Traditional medications and medical techniques are passed down verbally through generations. In most cases the effective or doses and combinations proposed by traditional healers differ; as such the effective doses are not fully known, nor is the effectiveness, safety, toxicity, and variation of chemical composition between plant parts [9,10,11]. Ethnoveterinary medicine observation based evidence and clinical trials are lacking or have not been documented. There are also no reports to suggest the use of traditional herbal extracts in animal clinics. As a result of the lack of scientific facts, TAHM is regarded with much skepticism. The central questions are always: do herbal extracts work? If they do, what are the ingredients/how do they work? And finally, what then should be done to utilize these vast natural resources to benefit animal and human patients and integrate TAHM into western medicine given the skepticism and limited resources? Several publications address this matter in the context of health, policy, social/conservation, and ethical/legal issues [9,10,12]. This review tackles what needs to be done to advance TAHM remedies for the treatment of pain and gastrointestinal disorders (in a general sense), to generate products for integration with acupuncture and western medicine by highlighting what needs to be done in extraction, biotesting, and manufacturing. As indicated for some plant species in this review, numerous African and Chinese medicinal botanical preparations have bioactivity against pain and diarrhea. Therefore, we have included summaries of the plant species used to treat pain, colic, diarrheal, and dysentery based on documented anecdotal treatment practices and in some cases, scientific evidence from literature (Table 1 and Table 2). The goal is to provide a broader outlook, which is needed to form the basis for selecting species for biotesting and the development of effective medications for indigenous use, and the integration as adjunctive therapy into acupuncture and western medicine. The list highlights plants with potential for new medications that can be used to improve the treatment outcome and quality of life for patients suffering from gastrointestinal disorders and the accompanying pains. Most medicinal plants are used to treat more than one disease or disease symptoms, therefore, it’s possible that this wealth of herb and plant species can be exploited for novel therapies against traumatic injuries, neurological disorders, cardiovascular, renal disease, or other illnesses of veterinary patients.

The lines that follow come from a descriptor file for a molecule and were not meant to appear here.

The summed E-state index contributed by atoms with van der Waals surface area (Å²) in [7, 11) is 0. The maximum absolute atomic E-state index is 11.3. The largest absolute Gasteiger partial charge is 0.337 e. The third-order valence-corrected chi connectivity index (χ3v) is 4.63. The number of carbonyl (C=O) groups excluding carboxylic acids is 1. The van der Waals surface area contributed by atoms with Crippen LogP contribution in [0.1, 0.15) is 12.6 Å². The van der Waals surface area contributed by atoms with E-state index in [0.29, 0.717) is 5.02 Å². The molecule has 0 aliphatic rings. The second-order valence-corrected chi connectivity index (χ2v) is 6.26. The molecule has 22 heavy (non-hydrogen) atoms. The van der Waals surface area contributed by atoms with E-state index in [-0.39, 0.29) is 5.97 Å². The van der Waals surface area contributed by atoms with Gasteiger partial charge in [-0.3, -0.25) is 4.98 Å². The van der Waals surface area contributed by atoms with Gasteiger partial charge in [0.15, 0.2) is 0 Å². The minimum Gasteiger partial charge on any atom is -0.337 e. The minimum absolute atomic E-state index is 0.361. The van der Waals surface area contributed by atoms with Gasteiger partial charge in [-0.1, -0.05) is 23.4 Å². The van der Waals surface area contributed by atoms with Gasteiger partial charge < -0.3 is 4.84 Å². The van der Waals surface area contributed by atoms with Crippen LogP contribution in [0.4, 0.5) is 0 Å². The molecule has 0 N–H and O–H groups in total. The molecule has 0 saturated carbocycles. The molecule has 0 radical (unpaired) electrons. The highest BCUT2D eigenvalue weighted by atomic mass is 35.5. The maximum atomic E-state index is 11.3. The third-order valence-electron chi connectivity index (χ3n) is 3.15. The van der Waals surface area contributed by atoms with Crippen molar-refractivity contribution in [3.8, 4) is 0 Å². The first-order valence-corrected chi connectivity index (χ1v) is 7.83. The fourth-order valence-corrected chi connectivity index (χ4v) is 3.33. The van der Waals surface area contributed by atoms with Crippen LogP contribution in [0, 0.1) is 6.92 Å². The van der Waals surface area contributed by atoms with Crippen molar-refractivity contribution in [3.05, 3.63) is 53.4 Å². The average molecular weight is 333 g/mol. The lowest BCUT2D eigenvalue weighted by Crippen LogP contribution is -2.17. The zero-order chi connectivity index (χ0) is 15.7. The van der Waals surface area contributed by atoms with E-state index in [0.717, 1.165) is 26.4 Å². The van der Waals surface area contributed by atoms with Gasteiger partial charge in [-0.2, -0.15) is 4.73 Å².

There is evidence to suggest that folk formulations of plant, animal, and mineral origin are widely used to treat veterinary patients and, to some degree, for the improvement of livestock production [9,13]. Nonetheless, the role and contribution of ethnoveterinary medicine in animal health and production in Africa are not fully known. In contrast, 80% of people in Africa and 65% of the world population depend on folk medicine for primary health care and each year over US $ 83 billion is spent on traditional alternative, or complementary medicine . There is more information in the literature concerning plant species and extracts used to treat human patients compared with ethnoveterinary practices in Africa. It has also been found that the types of plant species used to extract medications for animal and human healthcare overlap significantly . Clearly, the identification of the most suitable plant species for treating pain and gastrointestinal disorders in animal patients requires a good understanding of plant species used as treatments against these conditions in human patients. This goal of identifying novel medications for gastrointestinal disorders and pain could benefit from testing fractions/compounds isolated from traditional extracts used to treat chronic pain and inflammation such as arthritis, particularly in cases where related plant species are traditonally used to treat gastrointestinal ailments.